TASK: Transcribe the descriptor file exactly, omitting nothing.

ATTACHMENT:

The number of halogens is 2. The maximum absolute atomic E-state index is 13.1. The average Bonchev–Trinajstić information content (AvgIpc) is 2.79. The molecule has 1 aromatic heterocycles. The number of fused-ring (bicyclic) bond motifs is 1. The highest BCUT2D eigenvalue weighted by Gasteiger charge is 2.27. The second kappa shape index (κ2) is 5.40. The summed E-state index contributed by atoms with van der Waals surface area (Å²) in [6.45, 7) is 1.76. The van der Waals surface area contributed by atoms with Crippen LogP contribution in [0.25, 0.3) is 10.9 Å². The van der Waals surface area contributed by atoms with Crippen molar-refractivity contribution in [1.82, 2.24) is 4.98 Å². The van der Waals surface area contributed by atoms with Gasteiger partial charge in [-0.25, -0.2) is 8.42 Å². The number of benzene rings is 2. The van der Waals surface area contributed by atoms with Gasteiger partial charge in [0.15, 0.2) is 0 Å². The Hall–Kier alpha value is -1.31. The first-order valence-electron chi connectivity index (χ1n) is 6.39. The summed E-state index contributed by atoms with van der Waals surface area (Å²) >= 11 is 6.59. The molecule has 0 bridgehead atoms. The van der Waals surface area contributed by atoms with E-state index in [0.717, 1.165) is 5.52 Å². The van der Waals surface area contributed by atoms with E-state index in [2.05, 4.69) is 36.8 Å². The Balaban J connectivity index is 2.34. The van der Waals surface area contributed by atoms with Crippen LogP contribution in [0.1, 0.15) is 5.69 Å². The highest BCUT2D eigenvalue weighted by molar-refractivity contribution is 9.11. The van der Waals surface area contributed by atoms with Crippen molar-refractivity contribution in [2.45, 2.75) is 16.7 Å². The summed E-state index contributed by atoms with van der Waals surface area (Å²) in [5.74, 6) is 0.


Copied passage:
The number of halogens is 2. The maximum absolute atomic E-state index is 13.1. The average Bonchev–Trinajstić information content (AvgIpc) is 2.79. The molecule has 1 aromatic heterocycles. The number of fused-ring (bicyclic) bond motifs is 1. The highest BCUT2D eigenvalue weighted by Gasteiger charge is 2.27. The second kappa shape index (κ2) is 5.40. The summed E-state index contributed by atoms with van der Waals surface area (Å²) in [6.45, 7) is 1.76. The van der Waals surface area contributed by atoms with Crippen LogP contribution in [0.25, 0.3) is 10.9 Å². The van der Waals surface area contributed by atoms with Crippen molar-refractivity contribution in [1.82, 2.24) is 4.98 Å². The van der Waals surface area contributed by atoms with Gasteiger partial charge in [-0.25, -0.2) is 8.42 Å². The number of benzene rings is 2. The van der Waals surface area contributed by atoms with Gasteiger partial charge in [0.15, 0.2) is 0 Å². The Hall–Kier alpha value is -1.31. The first-order valence-electron chi connectivity index (χ1n) is 6.39. The summed E-state index contributed by atoms with van der Waals surface area (Å²) >= 11 is 6.59. The molecule has 0 bridgehead atoms. The van der Waals surface area contributed by atoms with E-state index in [0.717, 1.165) is 5.52 Å². The van der Waals surface area contributed by atoms with E-state index in [2.05, 4.69) is 36.8 Å². The Balaban J connectivity index is 2.34. The van der Waals surface area contributed by atoms with Crippen LogP contribution in [0.1, 0.15) is 5.69 Å². The highest BCUT2D eigenvalue weighted by molar-refractivity contribution is 9.11. The van der Waals surface area contributed by atoms with Crippen molar-refractivity contribution in [2.45, 2.75) is 16.7 Å². The summed E-state index contributed by atoms with van der Waals surface area (Å²) in [5.74, 6) is 0.